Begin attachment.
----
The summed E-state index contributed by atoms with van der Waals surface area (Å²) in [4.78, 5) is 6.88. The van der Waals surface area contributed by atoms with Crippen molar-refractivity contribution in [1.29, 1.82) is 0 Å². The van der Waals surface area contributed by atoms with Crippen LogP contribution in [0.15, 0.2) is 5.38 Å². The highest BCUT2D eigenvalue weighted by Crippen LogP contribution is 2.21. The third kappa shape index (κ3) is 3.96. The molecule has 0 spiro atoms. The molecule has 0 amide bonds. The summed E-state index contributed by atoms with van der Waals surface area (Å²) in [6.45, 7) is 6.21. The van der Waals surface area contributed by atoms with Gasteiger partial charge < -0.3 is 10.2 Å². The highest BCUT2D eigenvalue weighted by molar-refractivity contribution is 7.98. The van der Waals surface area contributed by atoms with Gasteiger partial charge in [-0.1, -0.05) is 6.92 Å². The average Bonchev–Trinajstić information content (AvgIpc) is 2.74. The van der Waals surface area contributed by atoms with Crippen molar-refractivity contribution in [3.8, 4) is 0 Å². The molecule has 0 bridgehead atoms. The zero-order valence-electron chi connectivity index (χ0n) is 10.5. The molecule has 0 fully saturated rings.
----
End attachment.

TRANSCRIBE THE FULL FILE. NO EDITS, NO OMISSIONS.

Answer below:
The summed E-state index contributed by atoms with van der Waals surface area (Å²) in [4.78, 5) is 6.88. The van der Waals surface area contributed by atoms with Crippen molar-refractivity contribution in [1.29, 1.82) is 0 Å². The van der Waals surface area contributed by atoms with Crippen LogP contribution in [0.15, 0.2) is 5.38 Å². The highest BCUT2D eigenvalue weighted by Crippen LogP contribution is 2.21. The third kappa shape index (κ3) is 3.96. The molecule has 0 spiro atoms. The molecule has 0 amide bonds. The summed E-state index contributed by atoms with van der Waals surface area (Å²) in [6.45, 7) is 6.21. The van der Waals surface area contributed by atoms with Gasteiger partial charge < -0.3 is 10.2 Å². The highest BCUT2D eigenvalue weighted by molar-refractivity contribution is 7.98. The van der Waals surface area contributed by atoms with Gasteiger partial charge in [-0.1, -0.05) is 6.92 Å². The average Bonchev–Trinajstić information content (AvgIpc) is 2.74. The van der Waals surface area contributed by atoms with Crippen molar-refractivity contribution in [3.8, 4) is 0 Å². The molecule has 0 bridgehead atoms. The zero-order valence-electron chi connectivity index (χ0n) is 10.5. The molecule has 0 fully saturated rings.